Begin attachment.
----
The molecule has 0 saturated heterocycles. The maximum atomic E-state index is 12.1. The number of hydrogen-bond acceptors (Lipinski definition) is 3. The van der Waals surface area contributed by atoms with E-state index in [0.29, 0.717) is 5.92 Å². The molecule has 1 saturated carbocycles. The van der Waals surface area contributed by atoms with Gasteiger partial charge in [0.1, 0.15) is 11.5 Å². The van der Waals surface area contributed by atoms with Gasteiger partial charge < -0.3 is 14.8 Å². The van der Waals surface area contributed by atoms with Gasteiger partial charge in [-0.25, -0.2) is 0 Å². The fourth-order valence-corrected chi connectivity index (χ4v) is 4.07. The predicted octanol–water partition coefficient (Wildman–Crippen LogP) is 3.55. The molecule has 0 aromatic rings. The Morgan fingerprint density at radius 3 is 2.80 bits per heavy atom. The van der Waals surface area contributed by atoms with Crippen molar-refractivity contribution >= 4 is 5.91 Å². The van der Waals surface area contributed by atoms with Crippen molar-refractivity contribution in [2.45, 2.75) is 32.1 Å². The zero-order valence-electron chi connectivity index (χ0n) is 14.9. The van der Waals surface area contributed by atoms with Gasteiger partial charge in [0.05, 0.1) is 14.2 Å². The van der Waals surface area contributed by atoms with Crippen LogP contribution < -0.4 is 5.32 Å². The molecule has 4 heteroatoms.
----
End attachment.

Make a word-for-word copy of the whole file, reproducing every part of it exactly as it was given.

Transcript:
The molecule has 0 saturated heterocycles. The maximum atomic E-state index is 12.1. The number of hydrogen-bond acceptors (Lipinski definition) is 3. The van der Waals surface area contributed by atoms with E-state index in [0.29, 0.717) is 5.92 Å². The molecule has 1 saturated carbocycles. The van der Waals surface area contributed by atoms with Gasteiger partial charge in [0.1, 0.15) is 11.5 Å². The van der Waals surface area contributed by atoms with Gasteiger partial charge < -0.3 is 14.8 Å². The van der Waals surface area contributed by atoms with Gasteiger partial charge in [-0.25, -0.2) is 0 Å². The fourth-order valence-corrected chi connectivity index (χ4v) is 4.07. The predicted octanol–water partition coefficient (Wildman–Crippen LogP) is 3.55. The molecule has 0 aromatic rings. The Morgan fingerprint density at radius 3 is 2.80 bits per heavy atom. The van der Waals surface area contributed by atoms with Crippen molar-refractivity contribution >= 4 is 5.91 Å². The van der Waals surface area contributed by atoms with Crippen molar-refractivity contribution in [2.45, 2.75) is 32.1 Å². The zero-order valence-electron chi connectivity index (χ0n) is 14.9. The van der Waals surface area contributed by atoms with Gasteiger partial charge in [0.05, 0.1) is 14.2 Å². The van der Waals surface area contributed by atoms with Crippen LogP contribution < -0.4 is 5.32 Å². The molecule has 4 heteroatoms.